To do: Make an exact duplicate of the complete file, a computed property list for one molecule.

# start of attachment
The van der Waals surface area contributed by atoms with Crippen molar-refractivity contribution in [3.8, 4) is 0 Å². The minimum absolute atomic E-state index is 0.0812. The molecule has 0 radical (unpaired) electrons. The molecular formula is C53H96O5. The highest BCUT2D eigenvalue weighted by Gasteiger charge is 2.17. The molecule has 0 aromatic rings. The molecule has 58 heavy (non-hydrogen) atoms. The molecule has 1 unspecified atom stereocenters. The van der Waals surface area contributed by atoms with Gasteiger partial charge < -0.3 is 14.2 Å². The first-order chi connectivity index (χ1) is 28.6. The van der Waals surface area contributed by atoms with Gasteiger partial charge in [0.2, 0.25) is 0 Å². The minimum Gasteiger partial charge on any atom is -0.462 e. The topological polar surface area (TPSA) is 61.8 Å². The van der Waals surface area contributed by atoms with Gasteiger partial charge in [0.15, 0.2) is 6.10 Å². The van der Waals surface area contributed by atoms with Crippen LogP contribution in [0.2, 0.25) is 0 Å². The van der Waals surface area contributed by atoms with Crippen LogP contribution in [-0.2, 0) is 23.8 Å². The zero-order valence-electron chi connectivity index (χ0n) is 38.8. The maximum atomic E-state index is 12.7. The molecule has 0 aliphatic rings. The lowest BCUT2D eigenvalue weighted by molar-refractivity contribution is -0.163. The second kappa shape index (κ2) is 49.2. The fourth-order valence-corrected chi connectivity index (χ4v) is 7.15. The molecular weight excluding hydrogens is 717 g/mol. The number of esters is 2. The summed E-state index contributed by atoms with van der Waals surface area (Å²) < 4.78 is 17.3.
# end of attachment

The van der Waals surface area contributed by atoms with Crippen molar-refractivity contribution in [3.8, 4) is 0 Å². The minimum absolute atomic E-state index is 0.0812. The molecule has 0 radical (unpaired) electrons. The molecular formula is C53H96O5. The highest BCUT2D eigenvalue weighted by Gasteiger charge is 2.17. The molecule has 0 aromatic rings. The molecule has 58 heavy (non-hydrogen) atoms. The molecule has 1 unspecified atom stereocenters. The van der Waals surface area contributed by atoms with Gasteiger partial charge < -0.3 is 14.2 Å². The first-order chi connectivity index (χ1) is 28.6. The van der Waals surface area contributed by atoms with Gasteiger partial charge in [0.2, 0.25) is 0 Å². The minimum Gasteiger partial charge on any atom is -0.462 e. The topological polar surface area (TPSA) is 61.8 Å². The van der Waals surface area contributed by atoms with Gasteiger partial charge in [0.15, 0.2) is 6.10 Å². The van der Waals surface area contributed by atoms with Crippen LogP contribution in [0.2, 0.25) is 0 Å². The van der Waals surface area contributed by atoms with Crippen LogP contribution in [-0.2, 0) is 23.8 Å². The zero-order valence-electron chi connectivity index (χ0n) is 38.8. The maximum atomic E-state index is 12.7. The molecule has 0 aliphatic rings. The lowest BCUT2D eigenvalue weighted by molar-refractivity contribution is -0.163. The second kappa shape index (κ2) is 49.2. The fourth-order valence-corrected chi connectivity index (χ4v) is 7.15. The molecular weight excluding hydrogens is 717 g/mol. The number of esters is 2. The summed E-state index contributed by atoms with van der Waals surface area (Å²) < 4.78 is 17.3.